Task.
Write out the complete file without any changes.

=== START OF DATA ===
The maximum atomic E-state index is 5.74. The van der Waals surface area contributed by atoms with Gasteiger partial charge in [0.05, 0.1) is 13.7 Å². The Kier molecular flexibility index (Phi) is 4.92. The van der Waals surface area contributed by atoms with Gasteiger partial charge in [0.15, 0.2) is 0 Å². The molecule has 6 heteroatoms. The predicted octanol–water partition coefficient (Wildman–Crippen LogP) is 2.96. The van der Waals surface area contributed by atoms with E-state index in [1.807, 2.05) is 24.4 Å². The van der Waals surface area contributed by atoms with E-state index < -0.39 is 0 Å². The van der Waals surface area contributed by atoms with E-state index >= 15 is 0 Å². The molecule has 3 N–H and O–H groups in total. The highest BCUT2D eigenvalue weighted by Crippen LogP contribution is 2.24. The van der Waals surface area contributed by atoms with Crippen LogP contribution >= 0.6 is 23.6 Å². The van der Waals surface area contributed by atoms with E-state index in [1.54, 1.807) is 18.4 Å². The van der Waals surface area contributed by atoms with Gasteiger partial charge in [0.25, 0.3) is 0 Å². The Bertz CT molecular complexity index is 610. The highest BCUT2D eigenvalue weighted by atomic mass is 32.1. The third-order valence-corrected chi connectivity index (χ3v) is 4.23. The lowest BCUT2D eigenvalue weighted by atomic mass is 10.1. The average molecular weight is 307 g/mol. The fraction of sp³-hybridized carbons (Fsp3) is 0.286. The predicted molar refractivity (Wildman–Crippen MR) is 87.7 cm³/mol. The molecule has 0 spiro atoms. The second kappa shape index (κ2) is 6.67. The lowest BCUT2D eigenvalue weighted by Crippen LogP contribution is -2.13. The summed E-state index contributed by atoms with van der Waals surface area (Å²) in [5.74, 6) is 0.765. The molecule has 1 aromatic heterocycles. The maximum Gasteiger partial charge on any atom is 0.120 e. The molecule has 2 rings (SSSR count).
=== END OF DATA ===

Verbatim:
The maximum atomic E-state index is 5.74. The van der Waals surface area contributed by atoms with Gasteiger partial charge in [0.05, 0.1) is 13.7 Å². The Kier molecular flexibility index (Phi) is 4.92. The van der Waals surface area contributed by atoms with Gasteiger partial charge in [0.15, 0.2) is 0 Å². The molecule has 6 heteroatoms. The predicted octanol–water partition coefficient (Wildman–Crippen LogP) is 2.96. The van der Waals surface area contributed by atoms with E-state index in [1.807, 2.05) is 24.4 Å². The van der Waals surface area contributed by atoms with E-state index < -0.39 is 0 Å². The van der Waals surface area contributed by atoms with E-state index >= 15 is 0 Å². The molecule has 3 N–H and O–H groups in total. The highest BCUT2D eigenvalue weighted by Crippen LogP contribution is 2.24. The van der Waals surface area contributed by atoms with Crippen LogP contribution >= 0.6 is 23.6 Å². The van der Waals surface area contributed by atoms with E-state index in [1.54, 1.807) is 18.4 Å². The van der Waals surface area contributed by atoms with Gasteiger partial charge in [0.25, 0.3) is 0 Å². The Bertz CT molecular complexity index is 610. The highest BCUT2D eigenvalue weighted by atomic mass is 32.1. The third-order valence-corrected chi connectivity index (χ3v) is 4.23. The lowest BCUT2D eigenvalue weighted by atomic mass is 10.1. The average molecular weight is 307 g/mol. The fraction of sp³-hybridized carbons (Fsp3) is 0.286. The predicted molar refractivity (Wildman–Crippen MR) is 87.7 cm³/mol. The molecule has 0 spiro atoms. The second kappa shape index (κ2) is 6.67. The lowest BCUT2D eigenvalue weighted by Crippen LogP contribution is -2.13. The summed E-state index contributed by atoms with van der Waals surface area (Å²) in [5.74, 6) is 0.765. The molecule has 1 aromatic heterocycles. The maximum Gasteiger partial charge on any atom is 0.120 e. The molecule has 2 rings (SSSR count).